Should you develop for the iPhone App Store? That’s the million dollar question, considering Apple’s stringent policies on everything from what code you can use to what you can sell; how top-selling, well marketed apps dominate the market; and how demanding App Store customers purchase then (sometimes unfairly) rate rather good applications. I’ve seen a lot of cases where an excellent iPhone application appears as version one, but gets a terrible rating since it isn’t as polished or full featured as a version five competitor. It sucks that people are as mean spirited to say, “Give me this feature and I’ll give you five stars,” but these are all things you have to deal with in the App Store.
I’ve always considered the App Store to be a money tree. People will practically buy anything if it costs a dollar, and even if you make something completely shitty, someone still bought your application. While it’s the good apps that continue to make serious revenue, it’s possible to put a few bucks in your pocket. But if you were to make a living or develop a business around the App Store, would it be worth your time and investment? Tech Crunch took the dive.
Tech Crunch ran the gamut by comparing a series of applications, popular and not, cheap to expensive, in conducting their research. But the verdict was this: If you don’t get exposure, either by popular media sites (like us - seriously) or Apple themselves, you’re not going to be rolling in dough.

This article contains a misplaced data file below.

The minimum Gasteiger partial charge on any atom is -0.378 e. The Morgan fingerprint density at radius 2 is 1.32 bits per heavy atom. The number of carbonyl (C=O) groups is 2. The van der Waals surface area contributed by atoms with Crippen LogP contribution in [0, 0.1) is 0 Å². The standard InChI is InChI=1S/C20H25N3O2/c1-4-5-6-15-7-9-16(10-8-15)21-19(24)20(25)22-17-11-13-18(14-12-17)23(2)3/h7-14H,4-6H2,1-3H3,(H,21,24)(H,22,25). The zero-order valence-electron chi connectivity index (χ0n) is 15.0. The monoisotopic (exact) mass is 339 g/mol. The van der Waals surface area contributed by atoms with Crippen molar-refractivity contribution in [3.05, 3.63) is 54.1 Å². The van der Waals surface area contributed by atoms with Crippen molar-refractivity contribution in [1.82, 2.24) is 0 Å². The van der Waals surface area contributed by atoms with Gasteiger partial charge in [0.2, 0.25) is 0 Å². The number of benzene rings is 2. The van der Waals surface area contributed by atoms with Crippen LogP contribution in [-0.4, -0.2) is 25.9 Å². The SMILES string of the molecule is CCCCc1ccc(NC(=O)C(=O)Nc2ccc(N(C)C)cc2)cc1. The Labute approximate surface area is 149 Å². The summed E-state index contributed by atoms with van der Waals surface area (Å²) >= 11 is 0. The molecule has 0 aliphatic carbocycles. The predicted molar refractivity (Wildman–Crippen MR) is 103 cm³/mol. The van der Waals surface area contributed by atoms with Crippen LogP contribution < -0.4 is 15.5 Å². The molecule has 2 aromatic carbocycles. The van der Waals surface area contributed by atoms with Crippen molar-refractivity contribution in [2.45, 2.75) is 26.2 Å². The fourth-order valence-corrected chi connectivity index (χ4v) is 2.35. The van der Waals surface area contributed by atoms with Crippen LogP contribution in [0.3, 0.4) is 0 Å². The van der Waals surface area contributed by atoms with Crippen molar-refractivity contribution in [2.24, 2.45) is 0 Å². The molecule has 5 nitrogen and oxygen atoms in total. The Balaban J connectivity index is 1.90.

Being featured by Apple is the greatest contributor to spiking sales. The level of Apple promotion, as expected, reflected what sort of increase the developer would see. Areas such as “New and Noteworthy” produced slightly less gains than “Staff Favorites” or “What’s Hot.” Generally speaking, it is safe to assume a 2-20X sales spike following being featured, with the effect lasting roughly a week or so before returning to average numbers. The key here is to use this dramatic spike to propel the app onto a top list—be it the universal top 100 or in a top list for a specific section or country. Once there, the app has a much better chance of moving up and reaching a higher plateau of sales.
Tech Crunch generously reports various App Sales over extended periods of times (some developers reporting App Sales containing over two years of data). The numbers are and aren’t surprising, but with the App Store being an incredibly saturated market, you’ve got to market if you want to succeed.
Check out Tech Crunch’s, “iPhone App Sales, Exposed,” article for more information.